VCAS is organizing a series of research seminars, where researchers of the Vistula University and invited scholars will present results of their current research. These will be mainly works in progress, often unconventional and sometimes controversial, with the main aim of stimulating discussion and spreading new ideas around. In some cases papers already accepted for publication will also be presented, when such papers might lead the way to new, yet unexplored, areas.

The seminars will take place in the VCAS Seminar Room, No. 318A on Mondays, at 4pm.

First semester of the academic year 2017/18

  • 13 November 2017: ‘Combining forecast”, prof. Stephen Hall, at 12:00, Room 21.

    The paper proposes a simulation-based approach to multi-step probabilistic forecasting, applied for predicting the probability and duration of negative inflation. The essence of this approach is in counting runs simulated from a multivariate distribution representing the probabilistic forecasts, which enters the negative inflation regime. The marginal distributions of forecasts are estimated using the series of past forecast errors, and the joint distribution is obtained by a multivariate copula approach. This technique is applied for estimating the probability of negative inflation in China and its expected duration, with the marginal distributions computed by fitting weighted skew-normal and two-piece normal distributions to ARMA ex-post forecast errors and using the multivariate Student-t copula.

  • 20 November 2017: Svetlana Makarova (University College London and Vistula University), ‘European Central bank footprints on the inflation forecast uncertainty’

    The finding of the paper shows the relative effectiveness of the ‘one size fits all’ policy of the European Central Bank. The paper provides strong evidence in favour of this by testing whether the monetary policy effects (footprints), found in inflation uncertainty converge to a common level. These footprints are measured as the fraction of the estimated policy-induced reduction in this uncertainty. The testing was conducted by applying a bootstrap-type test in a regression of the rate of growth of these fractions on their initial values, computed for 16-euro area countries.

  • 27 November 2017: Rafał Raciborski (Vistula University), Modelling output gaps with structural and financial cycles” (coauthors Christophe Planas and Alessandro Rossi)

    Modelling output gaps with structural and financial cycles with Christophe Planas and Alessandro Rossi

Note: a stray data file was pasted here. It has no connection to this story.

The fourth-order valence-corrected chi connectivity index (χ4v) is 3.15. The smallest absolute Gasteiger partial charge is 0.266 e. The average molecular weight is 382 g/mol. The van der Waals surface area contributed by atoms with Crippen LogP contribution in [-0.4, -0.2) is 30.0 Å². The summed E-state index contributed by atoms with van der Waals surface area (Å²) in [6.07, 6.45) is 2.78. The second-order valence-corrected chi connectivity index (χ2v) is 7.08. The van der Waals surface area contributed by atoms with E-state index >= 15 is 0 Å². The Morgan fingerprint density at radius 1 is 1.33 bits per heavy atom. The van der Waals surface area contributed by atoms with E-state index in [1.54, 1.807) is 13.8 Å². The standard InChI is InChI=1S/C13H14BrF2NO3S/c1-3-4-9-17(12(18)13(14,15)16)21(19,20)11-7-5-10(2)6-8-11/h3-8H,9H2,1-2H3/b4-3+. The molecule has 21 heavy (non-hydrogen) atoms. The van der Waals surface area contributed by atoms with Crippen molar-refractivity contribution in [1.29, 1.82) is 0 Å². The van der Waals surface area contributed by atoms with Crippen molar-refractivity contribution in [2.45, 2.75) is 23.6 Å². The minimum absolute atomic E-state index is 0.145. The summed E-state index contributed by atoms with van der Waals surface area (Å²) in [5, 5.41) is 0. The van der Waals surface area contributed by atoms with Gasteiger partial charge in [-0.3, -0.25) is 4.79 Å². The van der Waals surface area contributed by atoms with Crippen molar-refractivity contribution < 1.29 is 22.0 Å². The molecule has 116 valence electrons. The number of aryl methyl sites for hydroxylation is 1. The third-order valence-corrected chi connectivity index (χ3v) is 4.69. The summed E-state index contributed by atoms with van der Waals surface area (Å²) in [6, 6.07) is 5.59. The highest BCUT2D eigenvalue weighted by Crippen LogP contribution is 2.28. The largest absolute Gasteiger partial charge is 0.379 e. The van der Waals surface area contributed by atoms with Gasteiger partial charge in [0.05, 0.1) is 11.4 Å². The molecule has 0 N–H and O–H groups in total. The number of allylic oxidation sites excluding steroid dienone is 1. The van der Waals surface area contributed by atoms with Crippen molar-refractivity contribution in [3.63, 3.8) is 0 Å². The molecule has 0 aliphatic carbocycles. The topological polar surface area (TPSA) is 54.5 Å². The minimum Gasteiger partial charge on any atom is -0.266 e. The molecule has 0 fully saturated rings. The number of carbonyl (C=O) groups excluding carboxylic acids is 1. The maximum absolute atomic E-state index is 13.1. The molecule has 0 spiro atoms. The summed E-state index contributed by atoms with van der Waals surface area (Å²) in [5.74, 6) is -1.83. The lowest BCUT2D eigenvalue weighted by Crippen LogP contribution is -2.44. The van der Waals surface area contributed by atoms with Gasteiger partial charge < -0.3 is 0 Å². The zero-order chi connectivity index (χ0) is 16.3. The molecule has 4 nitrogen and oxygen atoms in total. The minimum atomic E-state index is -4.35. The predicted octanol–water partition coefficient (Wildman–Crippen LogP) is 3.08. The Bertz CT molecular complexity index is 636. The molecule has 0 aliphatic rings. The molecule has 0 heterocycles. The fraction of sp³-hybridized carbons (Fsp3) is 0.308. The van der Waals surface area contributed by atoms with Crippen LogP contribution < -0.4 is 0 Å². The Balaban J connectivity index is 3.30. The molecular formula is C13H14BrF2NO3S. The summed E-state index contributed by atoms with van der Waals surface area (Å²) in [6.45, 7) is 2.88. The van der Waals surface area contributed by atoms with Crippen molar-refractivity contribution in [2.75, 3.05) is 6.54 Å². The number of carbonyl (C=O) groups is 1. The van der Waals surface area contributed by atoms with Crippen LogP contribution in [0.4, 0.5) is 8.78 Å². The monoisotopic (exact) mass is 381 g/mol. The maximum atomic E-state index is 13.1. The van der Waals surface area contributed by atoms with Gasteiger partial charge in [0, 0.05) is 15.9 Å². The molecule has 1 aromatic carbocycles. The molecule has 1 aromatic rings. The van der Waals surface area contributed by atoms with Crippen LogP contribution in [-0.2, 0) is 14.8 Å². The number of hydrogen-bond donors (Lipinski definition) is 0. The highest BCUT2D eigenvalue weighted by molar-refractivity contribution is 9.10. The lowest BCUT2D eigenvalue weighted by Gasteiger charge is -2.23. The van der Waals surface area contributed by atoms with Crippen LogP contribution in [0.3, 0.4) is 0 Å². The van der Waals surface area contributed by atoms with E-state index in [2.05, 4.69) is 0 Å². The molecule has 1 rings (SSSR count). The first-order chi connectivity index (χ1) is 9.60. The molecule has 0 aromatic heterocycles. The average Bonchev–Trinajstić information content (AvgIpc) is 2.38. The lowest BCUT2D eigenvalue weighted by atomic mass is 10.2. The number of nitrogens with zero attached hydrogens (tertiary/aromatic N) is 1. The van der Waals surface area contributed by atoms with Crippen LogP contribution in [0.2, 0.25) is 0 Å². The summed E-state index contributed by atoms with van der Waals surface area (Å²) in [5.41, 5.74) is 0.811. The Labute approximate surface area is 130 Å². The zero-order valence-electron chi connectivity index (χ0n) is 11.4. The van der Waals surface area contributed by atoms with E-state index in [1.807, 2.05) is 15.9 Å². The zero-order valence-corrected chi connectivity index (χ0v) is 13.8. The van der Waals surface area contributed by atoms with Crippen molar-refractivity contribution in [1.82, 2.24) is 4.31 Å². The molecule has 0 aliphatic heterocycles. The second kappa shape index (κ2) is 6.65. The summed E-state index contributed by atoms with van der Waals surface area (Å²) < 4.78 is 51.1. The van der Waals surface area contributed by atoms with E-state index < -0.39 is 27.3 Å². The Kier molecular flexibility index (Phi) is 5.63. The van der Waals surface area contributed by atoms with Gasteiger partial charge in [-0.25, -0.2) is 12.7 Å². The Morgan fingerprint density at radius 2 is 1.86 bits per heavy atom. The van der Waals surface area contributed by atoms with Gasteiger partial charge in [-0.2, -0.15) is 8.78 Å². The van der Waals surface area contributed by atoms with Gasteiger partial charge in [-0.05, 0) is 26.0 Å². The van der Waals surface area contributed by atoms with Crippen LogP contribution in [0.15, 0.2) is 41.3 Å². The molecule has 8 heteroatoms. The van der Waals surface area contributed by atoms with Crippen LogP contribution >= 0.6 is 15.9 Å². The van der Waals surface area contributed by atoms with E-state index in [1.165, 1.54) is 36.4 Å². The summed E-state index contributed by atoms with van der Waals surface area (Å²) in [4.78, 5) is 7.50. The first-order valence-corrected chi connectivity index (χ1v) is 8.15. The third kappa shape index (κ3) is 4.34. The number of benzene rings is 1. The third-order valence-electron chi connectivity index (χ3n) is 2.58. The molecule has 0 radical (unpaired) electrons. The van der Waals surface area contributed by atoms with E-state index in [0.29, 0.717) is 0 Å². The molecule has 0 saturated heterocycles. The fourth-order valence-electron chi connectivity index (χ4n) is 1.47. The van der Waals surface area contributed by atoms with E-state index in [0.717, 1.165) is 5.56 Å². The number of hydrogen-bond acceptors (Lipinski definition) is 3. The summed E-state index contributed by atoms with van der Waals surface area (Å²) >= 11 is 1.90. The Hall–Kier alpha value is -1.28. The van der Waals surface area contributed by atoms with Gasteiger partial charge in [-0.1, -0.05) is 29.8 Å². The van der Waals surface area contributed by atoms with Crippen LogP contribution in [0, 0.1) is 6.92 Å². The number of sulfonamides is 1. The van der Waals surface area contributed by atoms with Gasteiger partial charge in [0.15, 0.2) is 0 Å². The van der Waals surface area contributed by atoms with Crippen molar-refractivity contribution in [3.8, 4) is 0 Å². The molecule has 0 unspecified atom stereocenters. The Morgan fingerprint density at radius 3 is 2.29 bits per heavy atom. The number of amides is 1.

We build an alternative econometric framework for empirical analysis of business cycles. The proposed framework differs from more traditional approaches in that the cycle is modelled as driven not by one, but by two independent latent components, called here the structural and financial cycle. The structural component can be informally thought of as being associated with conventional cyclical indicators such as capacity utilization, inflation or short-term unemployment. As such, it corresponds to the traditional concept of output gap, as routinely calculated by governments, central banks and international organizations such as the IMF or the European Commission. Similarly, financial cycle can be identified as this component that captures the bulk of autonomous fluctuations around trends of financial variables such as credit or house prices. Hence, it can be loosely associated with Borio et al.’s (2013) “finance-neutral gap”.

    We find that both types of cycles explain a non-negligible part of business cycle volatility. However, recently, the contribution from the financial cycle has been increasing, to find the climax during the last crisis. We further find that the conventional structural output gap indicators, such as unemployment rate or price and wage inflation rates carry information about the structural, but no the financial cycle. These two facts together may explain why models of output gap used by most renowned international institutions (OECDIMF etc.), which traditionally employ only the former indicators, failed to identify a boom in the economy before the crisis and underestimated the bust in its aftermath. Finally, we also investigate how the two estimated cyclical components relate to other macroeconomic aggregates like consumption, non-residential and residential investment, employment and so on. We find that the financial component contributes to explaining variation in consumption, residential investment and employment in construction. We use these findings to suggest new indicators that may be useful in estimating output gaps in real time.

Executive Education, Studia Podyplomowe i seminarium doktorskie

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